All AC Screenings & Events are Vaccinated-Only
35mm, 70mm, nitrate, state-of-the-art digital. Q&As, retrospectives, double-features, triple-features, marathons. We’re a year-round film festival. There’s something for everyone in our programming lineup.
The American Cinematheque is a member-donor-volunteer supported 501(c)(3) non-profit arts organization whose mission is to celebrate the experience of cinema.
37 years of American Cinematheque film programming….and counting. Dive into the AC Vault to discover past Q&As and clips from our vast and newly digitized archives, old calendars and programs, new podcasts, conversations and much more.
Since it began screening films to the public in 1985, the American Cinematheque has provided diverse film programming and immersive in-person discussions and events with thousands of filmmakers and luminaries, presenting new and repertory cinema to Los Angeles.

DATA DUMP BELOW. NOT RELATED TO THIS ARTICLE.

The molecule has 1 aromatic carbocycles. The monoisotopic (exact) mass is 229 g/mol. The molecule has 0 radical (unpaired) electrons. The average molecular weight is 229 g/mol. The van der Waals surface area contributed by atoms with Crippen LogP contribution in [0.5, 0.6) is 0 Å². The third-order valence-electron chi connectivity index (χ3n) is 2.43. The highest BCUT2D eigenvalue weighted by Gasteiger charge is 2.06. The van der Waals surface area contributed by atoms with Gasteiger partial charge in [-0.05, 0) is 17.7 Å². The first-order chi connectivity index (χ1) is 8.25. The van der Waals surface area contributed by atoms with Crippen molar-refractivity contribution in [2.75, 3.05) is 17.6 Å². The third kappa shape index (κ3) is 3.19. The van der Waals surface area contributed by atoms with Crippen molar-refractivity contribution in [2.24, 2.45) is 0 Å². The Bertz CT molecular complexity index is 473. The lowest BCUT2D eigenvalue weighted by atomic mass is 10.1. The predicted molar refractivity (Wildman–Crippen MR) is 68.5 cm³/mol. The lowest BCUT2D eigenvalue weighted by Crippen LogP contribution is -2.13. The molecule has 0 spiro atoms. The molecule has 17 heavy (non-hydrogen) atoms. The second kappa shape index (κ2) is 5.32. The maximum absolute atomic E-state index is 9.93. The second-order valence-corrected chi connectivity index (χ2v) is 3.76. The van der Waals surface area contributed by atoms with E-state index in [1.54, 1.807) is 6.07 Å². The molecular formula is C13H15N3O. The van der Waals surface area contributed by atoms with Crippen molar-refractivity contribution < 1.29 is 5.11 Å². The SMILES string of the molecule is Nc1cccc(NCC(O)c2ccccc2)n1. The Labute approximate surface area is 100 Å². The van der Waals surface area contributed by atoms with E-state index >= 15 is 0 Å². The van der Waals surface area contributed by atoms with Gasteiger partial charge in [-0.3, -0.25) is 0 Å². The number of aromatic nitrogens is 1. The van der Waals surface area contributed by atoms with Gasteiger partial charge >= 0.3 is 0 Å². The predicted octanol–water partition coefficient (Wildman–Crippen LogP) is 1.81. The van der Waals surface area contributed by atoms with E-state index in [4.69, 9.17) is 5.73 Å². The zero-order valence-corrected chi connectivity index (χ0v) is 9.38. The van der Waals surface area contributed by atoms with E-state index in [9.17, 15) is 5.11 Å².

$8.00 (member) ; $13.00 (general admission)
Aero Theatre | Takashi Shimura Retrospective
Tickets are no longer on sale for this event.
Home / Now Showing / IKIRU / DRUNKEN ANGEL
IKIRU, 1952, Janus Films, 143 min, Japan, Dir: Akira Kurosawa.
One of the greatest achievements by Akira Kurosawa, IKIRU shows the director at his most compassionate—affirming life through an exploration of death. Takashi Shimura beautifully portrays Kanji Watanabe, an aging bureaucrat with stomach cancer who is impelled to find meaning in his final days. Presented in a radically conceived two part structure and shot with a perceptive, humanistic clarity of vision, IKIRU is a multifaceted look at what it means to be alive.
DRUNKEN ANGEL, 1948, Janus Films, 98 min, Japan, Dir: Akira Kurosawa.
In this powerful early noir from the great Akira Kurosawa, Toshiro Mifune bursts onto the screen as a volatile, tubercular criminal who strikes up an unlikely relationship with Takashi Shimura’s jaded physician. Set in and around the muddy swamps and back alleys of postwar Tokyo, DRUNKEN ANGEL is an evocative, moody snapshot of a treacherous time and place, featuring one of the director’s most memorably violent climaxes.
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